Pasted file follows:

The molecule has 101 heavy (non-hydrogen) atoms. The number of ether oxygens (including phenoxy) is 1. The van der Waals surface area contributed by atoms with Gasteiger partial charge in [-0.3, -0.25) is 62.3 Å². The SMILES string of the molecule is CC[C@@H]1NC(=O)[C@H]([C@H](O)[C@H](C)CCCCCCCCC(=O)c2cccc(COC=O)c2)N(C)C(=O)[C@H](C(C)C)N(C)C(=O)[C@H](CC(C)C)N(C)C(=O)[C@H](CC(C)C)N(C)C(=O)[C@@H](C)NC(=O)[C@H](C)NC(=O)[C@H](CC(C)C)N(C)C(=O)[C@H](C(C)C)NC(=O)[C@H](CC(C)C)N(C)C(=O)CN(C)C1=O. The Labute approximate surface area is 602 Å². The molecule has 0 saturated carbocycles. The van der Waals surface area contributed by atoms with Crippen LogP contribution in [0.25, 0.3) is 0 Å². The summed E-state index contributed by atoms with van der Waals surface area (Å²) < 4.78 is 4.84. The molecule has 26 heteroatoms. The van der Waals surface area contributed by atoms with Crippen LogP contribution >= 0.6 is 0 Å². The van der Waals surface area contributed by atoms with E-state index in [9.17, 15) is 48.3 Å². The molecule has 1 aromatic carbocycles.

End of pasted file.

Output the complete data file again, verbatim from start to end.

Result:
The molecule has 101 heavy (non-hydrogen) atoms. The number of ether oxygens (including phenoxy) is 1. The van der Waals surface area contributed by atoms with Gasteiger partial charge in [-0.3, -0.25) is 62.3 Å². The SMILES string of the molecule is CC[C@@H]1NC(=O)[C@H]([C@H](O)[C@H](C)CCCCCCCCC(=O)c2cccc(COC=O)c2)N(C)C(=O)[C@H](C(C)C)N(C)C(=O)[C@H](CC(C)C)N(C)C(=O)[C@H](CC(C)C)N(C)C(=O)[C@@H](C)NC(=O)[C@H](C)NC(=O)[C@H](CC(C)C)N(C)C(=O)[C@H](C(C)C)NC(=O)[C@H](CC(C)C)N(C)C(=O)CN(C)C1=O. The Labute approximate surface area is 602 Å². The molecule has 0 saturated carbocycles. The van der Waals surface area contributed by atoms with Crippen LogP contribution in [0.25, 0.3) is 0 Å². The summed E-state index contributed by atoms with van der Waals surface area (Å²) < 4.78 is 4.84. The molecule has 26 heteroatoms. The van der Waals surface area contributed by atoms with Crippen LogP contribution >= 0.6 is 0 Å². The van der Waals surface area contributed by atoms with E-state index in [9.17, 15) is 48.3 Å². The molecule has 1 aromatic carbocycles.